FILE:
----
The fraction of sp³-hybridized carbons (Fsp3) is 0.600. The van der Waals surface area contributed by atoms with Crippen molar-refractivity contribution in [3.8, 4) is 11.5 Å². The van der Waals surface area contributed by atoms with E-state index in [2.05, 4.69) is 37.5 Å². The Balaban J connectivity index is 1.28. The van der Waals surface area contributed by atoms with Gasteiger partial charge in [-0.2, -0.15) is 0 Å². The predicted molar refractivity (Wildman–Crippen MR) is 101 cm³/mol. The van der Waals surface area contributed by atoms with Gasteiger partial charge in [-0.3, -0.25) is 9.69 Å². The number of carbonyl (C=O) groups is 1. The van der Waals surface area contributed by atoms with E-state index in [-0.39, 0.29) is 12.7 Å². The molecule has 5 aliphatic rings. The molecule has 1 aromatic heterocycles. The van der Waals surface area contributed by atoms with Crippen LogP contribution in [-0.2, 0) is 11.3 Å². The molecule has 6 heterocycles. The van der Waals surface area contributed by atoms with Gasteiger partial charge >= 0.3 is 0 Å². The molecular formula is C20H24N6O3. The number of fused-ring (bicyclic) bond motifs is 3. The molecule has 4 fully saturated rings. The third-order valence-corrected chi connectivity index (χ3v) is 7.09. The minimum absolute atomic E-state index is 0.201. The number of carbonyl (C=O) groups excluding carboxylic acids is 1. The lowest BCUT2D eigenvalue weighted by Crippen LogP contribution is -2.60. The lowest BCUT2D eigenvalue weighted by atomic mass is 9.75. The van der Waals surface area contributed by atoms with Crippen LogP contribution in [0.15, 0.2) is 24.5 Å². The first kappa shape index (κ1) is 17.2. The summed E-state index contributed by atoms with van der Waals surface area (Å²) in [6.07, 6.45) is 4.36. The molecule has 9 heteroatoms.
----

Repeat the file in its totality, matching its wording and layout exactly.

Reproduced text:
The fraction of sp³-hybridized carbons (Fsp3) is 0.600. The van der Waals surface area contributed by atoms with Crippen molar-refractivity contribution in [3.8, 4) is 11.5 Å². The van der Waals surface area contributed by atoms with E-state index in [2.05, 4.69) is 37.5 Å². The Balaban J connectivity index is 1.28. The van der Waals surface area contributed by atoms with Gasteiger partial charge in [-0.2, -0.15) is 0 Å². The predicted molar refractivity (Wildman–Crippen MR) is 101 cm³/mol. The van der Waals surface area contributed by atoms with Gasteiger partial charge in [-0.3, -0.25) is 9.69 Å². The number of carbonyl (C=O) groups is 1. The van der Waals surface area contributed by atoms with E-state index in [-0.39, 0.29) is 12.7 Å². The molecule has 5 aliphatic rings. The molecule has 1 aromatic heterocycles. The van der Waals surface area contributed by atoms with Crippen LogP contribution in [-0.2, 0) is 11.3 Å². The molecule has 6 heterocycles. The van der Waals surface area contributed by atoms with Gasteiger partial charge >= 0.3 is 0 Å². The molecular formula is C20H24N6O3. The number of fused-ring (bicyclic) bond motifs is 3. The molecule has 4 fully saturated rings. The third-order valence-corrected chi connectivity index (χ3v) is 7.09. The minimum absolute atomic E-state index is 0.201. The number of carbonyl (C=O) groups excluding carboxylic acids is 1. The lowest BCUT2D eigenvalue weighted by Crippen LogP contribution is -2.60. The lowest BCUT2D eigenvalue weighted by atomic mass is 9.75. The van der Waals surface area contributed by atoms with Crippen LogP contribution in [0.15, 0.2) is 24.5 Å². The first kappa shape index (κ1) is 17.2. The summed E-state index contributed by atoms with van der Waals surface area (Å²) in [6.07, 6.45) is 4.36. The molecule has 9 heteroatoms.